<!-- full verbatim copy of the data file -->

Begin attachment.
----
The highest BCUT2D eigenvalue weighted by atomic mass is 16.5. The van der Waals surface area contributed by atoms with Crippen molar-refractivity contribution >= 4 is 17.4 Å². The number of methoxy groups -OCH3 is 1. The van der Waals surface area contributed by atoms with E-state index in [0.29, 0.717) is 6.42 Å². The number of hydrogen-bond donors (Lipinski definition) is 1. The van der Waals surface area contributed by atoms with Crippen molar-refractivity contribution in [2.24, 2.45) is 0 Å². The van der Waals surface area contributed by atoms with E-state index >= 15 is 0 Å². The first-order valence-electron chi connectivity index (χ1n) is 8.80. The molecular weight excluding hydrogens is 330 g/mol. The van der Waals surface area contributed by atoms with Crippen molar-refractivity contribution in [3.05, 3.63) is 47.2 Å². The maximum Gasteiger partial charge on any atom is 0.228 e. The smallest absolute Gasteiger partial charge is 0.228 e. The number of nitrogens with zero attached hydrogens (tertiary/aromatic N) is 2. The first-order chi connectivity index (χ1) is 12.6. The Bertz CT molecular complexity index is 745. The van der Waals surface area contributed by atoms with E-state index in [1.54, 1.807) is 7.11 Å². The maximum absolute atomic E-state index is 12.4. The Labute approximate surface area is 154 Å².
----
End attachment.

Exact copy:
The highest BCUT2D eigenvalue weighted by atomic mass is 16.5. The van der Waals surface area contributed by atoms with Crippen molar-refractivity contribution >= 4 is 17.4 Å². The number of methoxy groups -OCH3 is 1. The van der Waals surface area contributed by atoms with E-state index in [0.29, 0.717) is 6.42 Å². The number of hydrogen-bond donors (Lipinski definition) is 1. The van der Waals surface area contributed by atoms with Crippen molar-refractivity contribution in [2.24, 2.45) is 0 Å². The van der Waals surface area contributed by atoms with E-state index >= 15 is 0 Å². The first-order valence-electron chi connectivity index (χ1n) is 8.80. The molecular weight excluding hydrogens is 330 g/mol. The van der Waals surface area contributed by atoms with Crippen molar-refractivity contribution in [3.05, 3.63) is 47.2 Å². The maximum Gasteiger partial charge on any atom is 0.228 e. The smallest absolute Gasteiger partial charge is 0.228 e. The number of nitrogens with zero attached hydrogens (tertiary/aromatic N) is 2. The first-order chi connectivity index (χ1) is 12.6. The Bertz CT molecular complexity index is 745. The van der Waals surface area contributed by atoms with E-state index in [1.54, 1.807) is 7.11 Å². The maximum absolute atomic E-state index is 12.4. The Labute approximate surface area is 154 Å².